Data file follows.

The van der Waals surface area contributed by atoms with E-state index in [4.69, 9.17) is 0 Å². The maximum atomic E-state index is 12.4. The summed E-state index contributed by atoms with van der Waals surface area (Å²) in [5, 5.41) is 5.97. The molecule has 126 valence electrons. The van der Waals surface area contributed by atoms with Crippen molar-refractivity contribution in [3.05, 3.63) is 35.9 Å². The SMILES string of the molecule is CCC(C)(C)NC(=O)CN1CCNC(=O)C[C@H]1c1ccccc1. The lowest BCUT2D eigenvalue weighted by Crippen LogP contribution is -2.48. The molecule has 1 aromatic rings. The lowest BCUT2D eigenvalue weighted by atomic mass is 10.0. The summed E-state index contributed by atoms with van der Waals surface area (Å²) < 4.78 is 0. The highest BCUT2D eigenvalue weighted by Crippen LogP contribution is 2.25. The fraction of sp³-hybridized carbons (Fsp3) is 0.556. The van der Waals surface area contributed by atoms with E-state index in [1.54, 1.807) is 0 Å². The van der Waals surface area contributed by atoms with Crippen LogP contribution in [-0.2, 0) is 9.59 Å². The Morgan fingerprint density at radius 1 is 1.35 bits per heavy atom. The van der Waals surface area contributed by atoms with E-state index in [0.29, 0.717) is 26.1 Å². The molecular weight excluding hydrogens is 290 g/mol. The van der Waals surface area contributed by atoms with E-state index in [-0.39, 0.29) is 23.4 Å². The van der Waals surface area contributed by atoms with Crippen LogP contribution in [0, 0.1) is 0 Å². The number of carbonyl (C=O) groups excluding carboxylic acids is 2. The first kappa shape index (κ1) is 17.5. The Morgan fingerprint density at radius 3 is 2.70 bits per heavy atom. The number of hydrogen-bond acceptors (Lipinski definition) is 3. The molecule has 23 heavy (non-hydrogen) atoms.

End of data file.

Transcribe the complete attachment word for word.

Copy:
The van der Waals surface area contributed by atoms with E-state index in [4.69, 9.17) is 0 Å². The maximum atomic E-state index is 12.4. The summed E-state index contributed by atoms with van der Waals surface area (Å²) in [5, 5.41) is 5.97. The molecule has 126 valence electrons. The van der Waals surface area contributed by atoms with Crippen molar-refractivity contribution in [3.05, 3.63) is 35.9 Å². The SMILES string of the molecule is CCC(C)(C)NC(=O)CN1CCNC(=O)C[C@H]1c1ccccc1. The lowest BCUT2D eigenvalue weighted by Crippen LogP contribution is -2.48. The molecule has 1 aromatic rings. The lowest BCUT2D eigenvalue weighted by atomic mass is 10.0. The summed E-state index contributed by atoms with van der Waals surface area (Å²) < 4.78 is 0. The highest BCUT2D eigenvalue weighted by Crippen LogP contribution is 2.25. The fraction of sp³-hybridized carbons (Fsp3) is 0.556. The van der Waals surface area contributed by atoms with E-state index in [1.54, 1.807) is 0 Å². The van der Waals surface area contributed by atoms with Crippen LogP contribution in [-0.2, 0) is 9.59 Å². The Morgan fingerprint density at radius 1 is 1.35 bits per heavy atom. The van der Waals surface area contributed by atoms with E-state index in [0.29, 0.717) is 26.1 Å². The molecular weight excluding hydrogens is 290 g/mol. The van der Waals surface area contributed by atoms with E-state index in [-0.39, 0.29) is 23.4 Å². The van der Waals surface area contributed by atoms with Crippen LogP contribution in [0, 0.1) is 0 Å². The number of carbonyl (C=O) groups excluding carboxylic acids is 2. The first kappa shape index (κ1) is 17.5. The Morgan fingerprint density at radius 3 is 2.70 bits per heavy atom. The number of hydrogen-bond acceptors (Lipinski definition) is 3. The molecule has 23 heavy (non-hydrogen) atoms.